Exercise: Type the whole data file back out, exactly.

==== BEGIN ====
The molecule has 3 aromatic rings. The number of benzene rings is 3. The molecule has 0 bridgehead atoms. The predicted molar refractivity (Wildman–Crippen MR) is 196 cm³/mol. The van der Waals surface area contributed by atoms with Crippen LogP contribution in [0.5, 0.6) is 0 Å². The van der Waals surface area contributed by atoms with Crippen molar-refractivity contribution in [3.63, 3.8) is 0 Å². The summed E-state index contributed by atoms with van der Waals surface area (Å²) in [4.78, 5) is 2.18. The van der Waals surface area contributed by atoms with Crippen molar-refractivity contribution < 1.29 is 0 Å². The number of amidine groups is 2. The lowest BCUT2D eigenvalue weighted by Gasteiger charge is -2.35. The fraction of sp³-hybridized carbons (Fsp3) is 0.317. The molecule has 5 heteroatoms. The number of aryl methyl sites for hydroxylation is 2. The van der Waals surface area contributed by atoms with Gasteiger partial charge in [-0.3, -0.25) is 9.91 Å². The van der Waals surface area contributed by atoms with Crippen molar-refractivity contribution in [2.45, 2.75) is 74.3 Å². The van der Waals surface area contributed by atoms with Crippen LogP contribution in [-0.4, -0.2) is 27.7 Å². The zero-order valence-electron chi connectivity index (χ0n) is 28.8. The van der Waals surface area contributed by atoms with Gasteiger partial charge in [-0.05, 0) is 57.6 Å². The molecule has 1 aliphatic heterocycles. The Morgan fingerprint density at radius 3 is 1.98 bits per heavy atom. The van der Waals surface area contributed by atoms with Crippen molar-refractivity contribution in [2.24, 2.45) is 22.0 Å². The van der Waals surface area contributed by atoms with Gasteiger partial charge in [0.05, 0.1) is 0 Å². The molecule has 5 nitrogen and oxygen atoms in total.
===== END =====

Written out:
The molecule has 3 aromatic rings. The number of benzene rings is 3. The molecule has 0 bridgehead atoms. The predicted molar refractivity (Wildman–Crippen MR) is 196 cm³/mol. The van der Waals surface area contributed by atoms with Crippen LogP contribution in [0.5, 0.6) is 0 Å². The van der Waals surface area contributed by atoms with Crippen molar-refractivity contribution in [3.63, 3.8) is 0 Å². The summed E-state index contributed by atoms with van der Waals surface area (Å²) in [4.78, 5) is 2.18. The van der Waals surface area contributed by atoms with Crippen molar-refractivity contribution < 1.29 is 0 Å². The number of amidine groups is 2. The lowest BCUT2D eigenvalue weighted by Gasteiger charge is -2.35. The fraction of sp³-hybridized carbons (Fsp3) is 0.317. The molecule has 5 heteroatoms. The number of aryl methyl sites for hydroxylation is 2. The van der Waals surface area contributed by atoms with Gasteiger partial charge in [-0.3, -0.25) is 9.91 Å². The van der Waals surface area contributed by atoms with Crippen molar-refractivity contribution in [2.45, 2.75) is 74.3 Å². The van der Waals surface area contributed by atoms with Crippen LogP contribution in [-0.4, -0.2) is 27.7 Å². The zero-order valence-electron chi connectivity index (χ0n) is 28.8. The van der Waals surface area contributed by atoms with Gasteiger partial charge in [-0.05, 0) is 57.6 Å². The molecule has 1 aliphatic heterocycles. The Morgan fingerprint density at radius 3 is 1.98 bits per heavy atom. The van der Waals surface area contributed by atoms with Crippen molar-refractivity contribution in [2.24, 2.45) is 22.0 Å². The van der Waals surface area contributed by atoms with Gasteiger partial charge in [0.05, 0.1) is 0 Å². The molecule has 5 nitrogen and oxygen atoms in total.